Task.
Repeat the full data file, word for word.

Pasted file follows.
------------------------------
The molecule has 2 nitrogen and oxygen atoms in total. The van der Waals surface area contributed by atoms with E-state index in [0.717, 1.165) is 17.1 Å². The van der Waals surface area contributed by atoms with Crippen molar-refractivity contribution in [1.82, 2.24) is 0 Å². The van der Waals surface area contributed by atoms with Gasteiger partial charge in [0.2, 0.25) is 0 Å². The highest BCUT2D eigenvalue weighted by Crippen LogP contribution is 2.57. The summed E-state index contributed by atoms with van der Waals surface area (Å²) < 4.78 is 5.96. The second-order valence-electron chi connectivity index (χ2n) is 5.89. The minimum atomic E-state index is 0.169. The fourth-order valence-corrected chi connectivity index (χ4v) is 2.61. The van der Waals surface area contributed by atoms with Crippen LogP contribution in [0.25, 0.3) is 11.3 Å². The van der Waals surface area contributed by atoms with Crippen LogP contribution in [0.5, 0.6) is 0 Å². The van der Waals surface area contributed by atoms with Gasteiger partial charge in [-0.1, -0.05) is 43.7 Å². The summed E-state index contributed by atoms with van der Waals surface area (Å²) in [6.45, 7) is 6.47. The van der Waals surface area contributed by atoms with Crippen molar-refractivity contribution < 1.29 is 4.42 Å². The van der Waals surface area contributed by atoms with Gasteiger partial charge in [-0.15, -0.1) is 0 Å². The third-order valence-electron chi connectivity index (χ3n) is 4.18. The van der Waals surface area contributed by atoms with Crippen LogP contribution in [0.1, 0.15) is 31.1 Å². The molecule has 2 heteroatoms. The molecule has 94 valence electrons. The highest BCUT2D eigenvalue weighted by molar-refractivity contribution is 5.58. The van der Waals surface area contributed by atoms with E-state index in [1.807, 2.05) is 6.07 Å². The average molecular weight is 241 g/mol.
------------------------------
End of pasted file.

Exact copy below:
The molecule has 2 nitrogen and oxygen atoms in total. The van der Waals surface area contributed by atoms with E-state index in [0.717, 1.165) is 17.1 Å². The van der Waals surface area contributed by atoms with Crippen molar-refractivity contribution in [1.82, 2.24) is 0 Å². The van der Waals surface area contributed by atoms with Gasteiger partial charge in [0.2, 0.25) is 0 Å². The highest BCUT2D eigenvalue weighted by Crippen LogP contribution is 2.57. The summed E-state index contributed by atoms with van der Waals surface area (Å²) < 4.78 is 5.96. The second-order valence-electron chi connectivity index (χ2n) is 5.89. The minimum atomic E-state index is 0.169. The fourth-order valence-corrected chi connectivity index (χ4v) is 2.61. The van der Waals surface area contributed by atoms with Crippen LogP contribution in [0.25, 0.3) is 11.3 Å². The van der Waals surface area contributed by atoms with Crippen LogP contribution in [0.5, 0.6) is 0 Å². The van der Waals surface area contributed by atoms with Gasteiger partial charge in [-0.1, -0.05) is 43.7 Å². The summed E-state index contributed by atoms with van der Waals surface area (Å²) in [6.45, 7) is 6.47. The van der Waals surface area contributed by atoms with Crippen molar-refractivity contribution < 1.29 is 4.42 Å². The van der Waals surface area contributed by atoms with Gasteiger partial charge in [-0.15, -0.1) is 0 Å². The third-order valence-electron chi connectivity index (χ3n) is 4.18. The van der Waals surface area contributed by atoms with Crippen LogP contribution in [0.1, 0.15) is 31.1 Å². The molecule has 2 heteroatoms. The molecule has 94 valence electrons. The highest BCUT2D eigenvalue weighted by molar-refractivity contribution is 5.58. The van der Waals surface area contributed by atoms with E-state index in [1.807, 2.05) is 6.07 Å². The average molecular weight is 241 g/mol.